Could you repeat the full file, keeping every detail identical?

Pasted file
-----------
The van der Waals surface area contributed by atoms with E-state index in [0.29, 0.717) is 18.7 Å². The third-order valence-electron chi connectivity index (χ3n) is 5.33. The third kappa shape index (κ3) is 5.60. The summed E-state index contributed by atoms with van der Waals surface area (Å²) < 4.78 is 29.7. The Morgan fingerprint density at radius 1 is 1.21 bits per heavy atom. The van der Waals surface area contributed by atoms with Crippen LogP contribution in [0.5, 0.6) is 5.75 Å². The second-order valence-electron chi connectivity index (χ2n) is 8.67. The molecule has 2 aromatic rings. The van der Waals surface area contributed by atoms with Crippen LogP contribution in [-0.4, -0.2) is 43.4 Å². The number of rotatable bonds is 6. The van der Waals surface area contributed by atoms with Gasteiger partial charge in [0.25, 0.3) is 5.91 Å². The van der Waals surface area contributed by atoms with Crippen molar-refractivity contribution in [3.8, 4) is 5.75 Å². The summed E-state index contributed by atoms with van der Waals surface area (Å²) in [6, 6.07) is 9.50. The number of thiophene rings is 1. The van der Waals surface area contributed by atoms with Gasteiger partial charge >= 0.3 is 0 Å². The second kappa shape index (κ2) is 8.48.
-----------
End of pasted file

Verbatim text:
The van der Waals surface area contributed by atoms with E-state index in [0.29, 0.717) is 18.7 Å². The third-order valence-electron chi connectivity index (χ3n) is 5.33. The third kappa shape index (κ3) is 5.60. The summed E-state index contributed by atoms with van der Waals surface area (Å²) < 4.78 is 29.7. The Morgan fingerprint density at radius 1 is 1.21 bits per heavy atom. The van der Waals surface area contributed by atoms with Crippen LogP contribution in [0.5, 0.6) is 5.75 Å². The second-order valence-electron chi connectivity index (χ2n) is 8.67. The molecule has 2 aromatic rings. The van der Waals surface area contributed by atoms with Crippen LogP contribution in [-0.4, -0.2) is 43.4 Å². The number of rotatable bonds is 6. The van der Waals surface area contributed by atoms with Gasteiger partial charge in [0.25, 0.3) is 5.91 Å². The van der Waals surface area contributed by atoms with Crippen molar-refractivity contribution in [3.8, 4) is 5.75 Å². The summed E-state index contributed by atoms with van der Waals surface area (Å²) in [6, 6.07) is 9.50. The number of thiophene rings is 1. The van der Waals surface area contributed by atoms with Gasteiger partial charge >= 0.3 is 0 Å². The second kappa shape index (κ2) is 8.48.